Breaking a butterfly on the wheel, part II

Part I refers, in which I take PZ to task for getting too carried away over some harmless minor piece of hydrodynamics. PZ didn’t show up in the comment thread for his post after I criticised him there, which I took as an implicit admission of error, and was all ready to forget it. But no, PZ bites back:

I have been chastised by William Connolley; he thinks I was too “strident” in condemning that lousy paper about Moses parting the sea with a fortuitous wind. I disagree, obviously. It was a bad paper, and I gave the reasons why it was so awful: it was poorly justified, it was not addressing an even remotely significant question, and the logic of the work and the conclusions was lacking. Connolley also doesn’t seem to understand why it is objectionable and serves an ideological purpose for the creationists. Yes, as I pointed out, finding natural causes makes miracles irrelevant, but that logic doesn’t matter. The point of this paper was very simple: to allow creationists to make the claim that science supports the truth of the Bible.

There isn’t a great deal of point in repeating myself, so be sure you’ve read part I, so, on to the new stuff, such as it is:

1. As several people have pointed out in the comments over at PZ, there is a disconnect in how this issue is seen between the USA and… well, the rest of the wrold. Only they seem to have a sufficient mass of influential nutty ID / Creationist folk to have to care about. The rest of us don’t have to, and consequently don’t. So perhaps PZ is right to say that (from a we-are-wacky-USA perpsective), that I don’t care enough about Creationism. But it would be nice to see, in return, some realisation from him that the USA isn’t the whole world.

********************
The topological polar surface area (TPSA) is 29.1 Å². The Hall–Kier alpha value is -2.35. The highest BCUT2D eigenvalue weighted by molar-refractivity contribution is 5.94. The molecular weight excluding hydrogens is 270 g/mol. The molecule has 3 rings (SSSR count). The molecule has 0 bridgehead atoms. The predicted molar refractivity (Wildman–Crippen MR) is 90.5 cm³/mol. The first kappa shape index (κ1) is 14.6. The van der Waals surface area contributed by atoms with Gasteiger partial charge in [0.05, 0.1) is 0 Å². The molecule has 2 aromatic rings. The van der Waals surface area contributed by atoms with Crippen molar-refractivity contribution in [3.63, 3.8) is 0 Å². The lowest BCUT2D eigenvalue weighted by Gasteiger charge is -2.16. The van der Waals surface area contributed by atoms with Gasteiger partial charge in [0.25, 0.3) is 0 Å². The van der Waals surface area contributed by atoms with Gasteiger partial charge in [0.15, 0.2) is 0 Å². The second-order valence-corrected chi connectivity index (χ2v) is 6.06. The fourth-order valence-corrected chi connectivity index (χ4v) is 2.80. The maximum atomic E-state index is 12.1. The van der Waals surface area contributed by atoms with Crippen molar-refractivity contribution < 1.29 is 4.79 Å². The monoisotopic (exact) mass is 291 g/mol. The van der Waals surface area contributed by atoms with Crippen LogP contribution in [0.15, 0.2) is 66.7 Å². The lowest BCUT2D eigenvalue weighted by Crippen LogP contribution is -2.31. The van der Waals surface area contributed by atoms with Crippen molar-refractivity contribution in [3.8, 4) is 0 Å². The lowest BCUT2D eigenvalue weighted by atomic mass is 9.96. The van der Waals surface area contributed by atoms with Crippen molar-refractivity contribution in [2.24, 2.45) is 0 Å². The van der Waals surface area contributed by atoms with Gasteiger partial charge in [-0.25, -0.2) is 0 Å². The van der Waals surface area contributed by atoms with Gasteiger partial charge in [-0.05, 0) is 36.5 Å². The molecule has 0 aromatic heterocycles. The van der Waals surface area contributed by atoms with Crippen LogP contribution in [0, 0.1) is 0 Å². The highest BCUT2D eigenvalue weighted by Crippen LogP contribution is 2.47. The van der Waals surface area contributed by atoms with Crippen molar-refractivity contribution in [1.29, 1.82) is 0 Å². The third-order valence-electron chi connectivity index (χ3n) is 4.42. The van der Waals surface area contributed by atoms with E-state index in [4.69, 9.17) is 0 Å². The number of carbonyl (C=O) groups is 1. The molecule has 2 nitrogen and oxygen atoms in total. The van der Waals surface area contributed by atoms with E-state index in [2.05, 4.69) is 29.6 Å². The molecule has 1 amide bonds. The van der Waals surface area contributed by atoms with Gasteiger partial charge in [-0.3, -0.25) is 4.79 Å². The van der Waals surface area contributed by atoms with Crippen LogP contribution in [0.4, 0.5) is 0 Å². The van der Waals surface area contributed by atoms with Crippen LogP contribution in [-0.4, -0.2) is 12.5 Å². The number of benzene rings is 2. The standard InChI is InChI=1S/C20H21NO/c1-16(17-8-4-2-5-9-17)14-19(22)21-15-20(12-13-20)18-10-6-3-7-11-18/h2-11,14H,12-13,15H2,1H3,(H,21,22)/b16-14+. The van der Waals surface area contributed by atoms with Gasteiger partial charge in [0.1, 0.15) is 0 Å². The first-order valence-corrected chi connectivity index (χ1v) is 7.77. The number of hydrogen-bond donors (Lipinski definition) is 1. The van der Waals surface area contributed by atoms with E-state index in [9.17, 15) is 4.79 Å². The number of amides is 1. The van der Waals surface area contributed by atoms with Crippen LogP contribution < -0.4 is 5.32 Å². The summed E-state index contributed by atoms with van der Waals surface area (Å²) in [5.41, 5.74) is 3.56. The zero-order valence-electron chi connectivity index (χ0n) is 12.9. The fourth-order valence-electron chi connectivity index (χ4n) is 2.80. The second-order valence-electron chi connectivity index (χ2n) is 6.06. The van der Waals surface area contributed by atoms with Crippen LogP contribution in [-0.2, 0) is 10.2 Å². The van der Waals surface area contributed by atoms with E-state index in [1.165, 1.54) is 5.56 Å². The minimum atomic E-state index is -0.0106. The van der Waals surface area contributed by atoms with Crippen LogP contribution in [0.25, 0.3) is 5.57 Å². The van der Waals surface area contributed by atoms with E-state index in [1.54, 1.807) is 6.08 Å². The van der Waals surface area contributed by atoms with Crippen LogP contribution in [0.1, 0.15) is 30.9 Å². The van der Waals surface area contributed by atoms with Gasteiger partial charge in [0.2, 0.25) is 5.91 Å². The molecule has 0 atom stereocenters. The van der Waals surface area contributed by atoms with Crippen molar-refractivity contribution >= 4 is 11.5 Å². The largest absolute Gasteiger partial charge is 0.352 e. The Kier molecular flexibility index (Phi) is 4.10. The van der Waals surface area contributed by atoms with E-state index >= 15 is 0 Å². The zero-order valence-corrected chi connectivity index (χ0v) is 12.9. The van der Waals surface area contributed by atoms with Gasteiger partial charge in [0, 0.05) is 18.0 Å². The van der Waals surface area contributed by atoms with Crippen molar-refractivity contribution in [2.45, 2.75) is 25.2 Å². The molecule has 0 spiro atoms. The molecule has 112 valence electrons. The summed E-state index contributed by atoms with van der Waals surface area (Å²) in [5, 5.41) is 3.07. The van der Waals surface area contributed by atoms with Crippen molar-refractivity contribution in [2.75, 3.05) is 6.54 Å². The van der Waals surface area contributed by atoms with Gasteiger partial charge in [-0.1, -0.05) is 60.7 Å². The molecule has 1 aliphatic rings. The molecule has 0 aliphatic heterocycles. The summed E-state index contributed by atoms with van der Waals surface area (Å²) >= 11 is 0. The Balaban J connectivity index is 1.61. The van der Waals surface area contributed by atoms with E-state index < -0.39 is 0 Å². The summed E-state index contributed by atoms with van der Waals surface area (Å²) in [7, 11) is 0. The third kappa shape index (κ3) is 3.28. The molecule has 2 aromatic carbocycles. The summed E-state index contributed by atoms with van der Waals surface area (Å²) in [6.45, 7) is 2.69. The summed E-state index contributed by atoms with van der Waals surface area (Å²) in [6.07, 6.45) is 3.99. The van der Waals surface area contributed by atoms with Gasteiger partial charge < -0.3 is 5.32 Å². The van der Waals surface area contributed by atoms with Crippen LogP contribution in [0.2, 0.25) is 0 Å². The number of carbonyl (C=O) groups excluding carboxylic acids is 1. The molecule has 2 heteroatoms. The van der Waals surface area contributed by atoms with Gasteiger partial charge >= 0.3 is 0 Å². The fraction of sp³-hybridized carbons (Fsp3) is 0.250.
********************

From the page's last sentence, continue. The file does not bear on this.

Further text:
2. That was quite enough compromise for one post, don’t you think? Right! Onwards. Point 2 is that PZ purports to care about this paper because it is bad science. And he advances a number of reasons why this paper fails that test: stuff like one of the results of researching a topic should be the discovery of genuine problems that warrant deeper analysis. A science paper is a story, and it always begins with a good question. But actually, none of that is the real problem. There are any number of science papers that fail this test: that cover trivial problems, that repeat existing literature, that don’t do deeper analysis; and PZ cares about none of them enough to blog. Heavens, by those standards papers that are primarily about observations would be doomed. The reason PZ dislikes the paper is the religion he sees in it. I think it would have been better (clearer, more honest) to simply say that, and drop the mask of condeming it as bad science because (oh no, not again) the modelling part is unexceptionable.

I could go on, but I said much of it on the comments at PZ, so won’t repeat:

* General comments, including a snark at the (generally) hostile comment atmosphere there rather reminiscent of WUWT
* PZ reply, partially misunderstanding me, to which I reply
* comments that the editor is taking lots of flack, and suggests that had the paper been clear that this was all hypothetical, all would have been well. I point out the obvious similarities to Copernicus and Galileo but no-one gets the point.

It is possible to have a reasoned discussion of the merits or otherwise of this paper, and Sigmund and I have had such a discussion, in the comments on my part I. He is something of a voice of reason over at PZ too. But the “regulars” there give him (and me) short shrift.

Amusingly, I now know a little how Curry feels. Not that makes her right, you understand.